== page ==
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Aprilish Wildlife in the Garden

Posting this slightly later than planned as it was meant to highlight what you can see in your garden in April. However, all these creatures can be seen in May too. Now we are just into May spring is in full swing. Everything seems to be busy, birds nesting, bees buzzing and the trees bursting into blossom. The creatures I have highlighted really reflect that.

There are many butterflies you can see in April, but the one that is the most synonymous with this time of the year in my mind is the Orange-tip. For one thing you can only really see them in April and May so it is only a short window. Apart from the orange colour to the wing tip, which only the males have, they also have a beautiful green pattern on the outside of the wing which marks them out from other white butterflies. They are also quite a bit smaller then their other white and yellow relatives. The lava particularly like Cuckoo Flower and Garlic Mustard which grow in damp areas, so great for a pond or bog garden. Other butterflies that you can see from now include Holly Blue, Large White and Green-veined White.


Many other insects are also on wing now, such as the Early Bumblebee. As the name suggests these bees are one of the earliest to emerge and start nesting. Early Bumblebees are social and live in colonies with up to 120 individuals. They are one of our commonest bumblebees and can be identified by the orange tail with two yellow stripes, but these do fade with age so watch out for that. The queens emerge first and are much larger than the workers. Another pollinator to look out for is the Dronefly, which is a type of Hoverfly. Although you can see them all year round, I find in my garden they are most active at this time of year. The males hover in one position for several minutes in order to attract a female, which I find fun to watch. Returning to lepidoptera (butterflies and moths), the very distinctive Angle Shades moth can been seen from April. This is a great moth for beginners to identify because its angular shape and markings are unique. A more challenging insect to look for is the Bloody-nosed Beetle. This gets its seemingly gory name from a red liquid the beetle exudes when threatened which is an irritant to deter predators!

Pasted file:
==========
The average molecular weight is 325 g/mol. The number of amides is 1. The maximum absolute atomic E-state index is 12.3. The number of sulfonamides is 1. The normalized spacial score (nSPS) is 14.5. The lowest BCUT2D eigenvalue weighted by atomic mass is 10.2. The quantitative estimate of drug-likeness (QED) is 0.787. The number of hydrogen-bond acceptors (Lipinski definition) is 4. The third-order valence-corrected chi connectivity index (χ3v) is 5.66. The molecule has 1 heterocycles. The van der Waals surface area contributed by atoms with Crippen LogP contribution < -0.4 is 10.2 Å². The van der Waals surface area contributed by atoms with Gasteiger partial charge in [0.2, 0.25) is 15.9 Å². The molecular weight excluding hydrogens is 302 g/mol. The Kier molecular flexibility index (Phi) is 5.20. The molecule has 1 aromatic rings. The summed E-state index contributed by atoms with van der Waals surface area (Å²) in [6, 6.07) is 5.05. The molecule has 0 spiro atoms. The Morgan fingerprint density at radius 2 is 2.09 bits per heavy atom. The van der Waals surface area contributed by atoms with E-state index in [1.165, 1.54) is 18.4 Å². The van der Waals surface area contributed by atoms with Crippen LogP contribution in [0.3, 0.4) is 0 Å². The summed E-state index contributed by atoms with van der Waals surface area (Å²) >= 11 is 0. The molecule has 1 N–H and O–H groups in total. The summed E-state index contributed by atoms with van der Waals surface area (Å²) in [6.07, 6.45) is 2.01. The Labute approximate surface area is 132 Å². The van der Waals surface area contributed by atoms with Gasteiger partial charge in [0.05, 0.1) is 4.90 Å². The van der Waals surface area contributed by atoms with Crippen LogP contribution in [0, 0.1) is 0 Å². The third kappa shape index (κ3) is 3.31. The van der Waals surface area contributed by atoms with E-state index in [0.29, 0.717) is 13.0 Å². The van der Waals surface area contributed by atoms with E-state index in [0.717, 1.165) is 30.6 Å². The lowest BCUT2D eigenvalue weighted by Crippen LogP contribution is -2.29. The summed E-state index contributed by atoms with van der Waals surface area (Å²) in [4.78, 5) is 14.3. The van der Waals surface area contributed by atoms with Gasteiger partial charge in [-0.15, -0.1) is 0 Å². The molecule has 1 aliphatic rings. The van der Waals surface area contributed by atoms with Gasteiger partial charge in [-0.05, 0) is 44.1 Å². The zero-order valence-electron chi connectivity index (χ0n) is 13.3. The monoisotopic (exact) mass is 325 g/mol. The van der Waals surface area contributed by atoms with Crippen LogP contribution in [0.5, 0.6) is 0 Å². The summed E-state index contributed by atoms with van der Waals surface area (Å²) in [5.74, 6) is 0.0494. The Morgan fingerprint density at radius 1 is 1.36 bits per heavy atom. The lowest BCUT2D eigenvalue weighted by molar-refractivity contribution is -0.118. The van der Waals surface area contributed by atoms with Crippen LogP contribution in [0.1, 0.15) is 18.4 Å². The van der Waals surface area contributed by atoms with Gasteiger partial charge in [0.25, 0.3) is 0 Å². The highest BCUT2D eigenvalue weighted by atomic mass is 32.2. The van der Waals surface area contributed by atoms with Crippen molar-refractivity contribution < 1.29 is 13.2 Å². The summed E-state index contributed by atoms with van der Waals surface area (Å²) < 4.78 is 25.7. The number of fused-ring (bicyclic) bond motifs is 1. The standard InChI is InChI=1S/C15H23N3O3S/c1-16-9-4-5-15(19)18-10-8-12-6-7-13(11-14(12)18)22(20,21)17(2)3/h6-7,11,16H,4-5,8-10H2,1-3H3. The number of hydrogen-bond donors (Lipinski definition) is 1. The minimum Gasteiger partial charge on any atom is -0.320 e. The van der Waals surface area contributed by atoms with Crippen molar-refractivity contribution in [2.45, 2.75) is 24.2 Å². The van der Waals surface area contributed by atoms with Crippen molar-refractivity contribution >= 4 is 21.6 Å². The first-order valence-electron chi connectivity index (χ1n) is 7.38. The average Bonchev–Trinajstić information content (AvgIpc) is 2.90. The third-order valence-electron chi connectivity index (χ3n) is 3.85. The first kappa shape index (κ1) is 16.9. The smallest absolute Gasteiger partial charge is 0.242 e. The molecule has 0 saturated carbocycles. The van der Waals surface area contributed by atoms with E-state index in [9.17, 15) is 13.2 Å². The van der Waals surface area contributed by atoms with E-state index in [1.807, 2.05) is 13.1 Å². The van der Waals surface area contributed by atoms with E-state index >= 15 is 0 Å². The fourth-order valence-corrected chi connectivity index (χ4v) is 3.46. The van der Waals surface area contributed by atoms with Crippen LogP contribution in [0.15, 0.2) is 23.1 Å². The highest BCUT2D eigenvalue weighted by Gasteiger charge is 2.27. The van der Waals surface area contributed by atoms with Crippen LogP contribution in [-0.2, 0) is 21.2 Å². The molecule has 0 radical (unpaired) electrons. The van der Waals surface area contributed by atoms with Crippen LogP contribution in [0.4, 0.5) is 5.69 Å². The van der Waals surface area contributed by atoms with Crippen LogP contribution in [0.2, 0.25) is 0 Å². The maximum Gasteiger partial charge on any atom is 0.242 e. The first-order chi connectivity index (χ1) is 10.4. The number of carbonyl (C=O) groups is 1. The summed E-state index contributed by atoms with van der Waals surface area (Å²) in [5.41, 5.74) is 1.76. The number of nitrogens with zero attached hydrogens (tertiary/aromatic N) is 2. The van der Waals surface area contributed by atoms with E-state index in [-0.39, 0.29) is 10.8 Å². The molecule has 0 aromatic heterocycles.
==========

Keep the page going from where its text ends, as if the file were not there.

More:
Angle Shades

Of course it is not just during the day that creatures are busy. Now is the time to start looking for Bats newly emerged from their roosts. Bats hibernate throughout the Winter, although they have been known to venture out occasionally. One particular species that is fun to spot if you live near the Watercolour Estate, is the Daubenton’s Bat. The reason for this is that it skims over the surface of the water to catch its prey. Another curious thing about these bats is that they are very drawn to street lights which many other bat species avoid. On several occasions my Dad and I have taken a torch and shone it over the water at the Watercolour Lagoons to watch them. The agile way that they zoom low over the water is very similar to a Swallow in the ‘day shift’. Swallows have reappeared now and will often be accompanied by House Martins. Migration is one of the most wonderous events in all of nature. I am always in awe of the fact that such a small bird can fly all the way from as far as South Africa to our shores.


I hope you enjoyed reading about just a small handful of the many creatures you can find in and around your gardens. I have now reached 140 species in my garden wildlife challenge for this year, which just goes to show what an important asset our gardens are for wildlife in this country.

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